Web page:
Opposition senators interjecting

Senator THISTLETHWAITE: They are taking their lead from John Howard. I encourage citizens of the state to go to the website that the union movement has set up—nswforall.org.au—and have a look at the facts about the operation of the workers compensation scheme and occupational health and safety laws in New South Wales. Get the facts—that the scheme is aimed at insuring safety is paramount, that occupational health and safety laws protect workers and that when someone is injured the aim of the scheme should be to provide a reasonable income but at the same time to progress and prioritise rehabilitation to get someone back to work. I ask people to email or to write a letter to their local MP and express their opposition to these reforms, to sign the petition that is available on the website and to take to social media and express their outrage at what the O'Farrell government is doing to workers rights in New South Wales.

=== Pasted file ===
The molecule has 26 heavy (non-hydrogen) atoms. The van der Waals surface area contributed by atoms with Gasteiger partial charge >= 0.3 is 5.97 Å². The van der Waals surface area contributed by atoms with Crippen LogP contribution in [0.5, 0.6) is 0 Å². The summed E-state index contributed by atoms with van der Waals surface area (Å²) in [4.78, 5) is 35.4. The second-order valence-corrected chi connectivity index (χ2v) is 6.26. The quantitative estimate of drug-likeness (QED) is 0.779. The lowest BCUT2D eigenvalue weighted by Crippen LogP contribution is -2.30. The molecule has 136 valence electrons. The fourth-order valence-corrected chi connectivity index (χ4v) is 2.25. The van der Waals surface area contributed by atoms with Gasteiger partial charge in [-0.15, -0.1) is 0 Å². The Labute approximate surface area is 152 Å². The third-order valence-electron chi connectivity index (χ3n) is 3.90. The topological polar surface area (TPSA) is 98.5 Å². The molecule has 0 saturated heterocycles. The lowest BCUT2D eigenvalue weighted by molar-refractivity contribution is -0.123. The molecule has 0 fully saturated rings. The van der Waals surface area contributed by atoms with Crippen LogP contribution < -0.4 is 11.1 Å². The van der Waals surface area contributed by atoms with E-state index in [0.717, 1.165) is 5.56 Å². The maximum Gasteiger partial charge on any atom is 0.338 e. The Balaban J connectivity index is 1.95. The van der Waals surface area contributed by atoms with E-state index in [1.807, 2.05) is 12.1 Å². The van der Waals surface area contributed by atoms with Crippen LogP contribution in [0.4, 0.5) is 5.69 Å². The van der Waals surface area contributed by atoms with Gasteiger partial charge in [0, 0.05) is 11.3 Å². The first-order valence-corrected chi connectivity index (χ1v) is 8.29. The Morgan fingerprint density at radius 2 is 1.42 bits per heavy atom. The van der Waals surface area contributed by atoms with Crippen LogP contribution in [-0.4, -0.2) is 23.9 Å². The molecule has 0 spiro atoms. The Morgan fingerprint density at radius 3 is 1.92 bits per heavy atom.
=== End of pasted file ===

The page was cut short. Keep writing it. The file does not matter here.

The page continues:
In conclusion, I wish to highlight one of the comments that was made by a worker in New South Wales on the website. They said:

On December 16th 2011 a car ran up the back of my car while I was stopped in response to a red traffic light. My car was written off. The back of the car had been pushed in to within 4 inches of the back seat. I sustained a whip lash and back injury and have been having physio as a result of this injury.

If physio had not been paid for through workers compensation, I would have had to take time off and cause the school the expense of replacing me on those days. As an assistant principal this would have also caused disruption to the school. The cost of the injury would have been greater for the students, teachers, parents and community. (Time expired)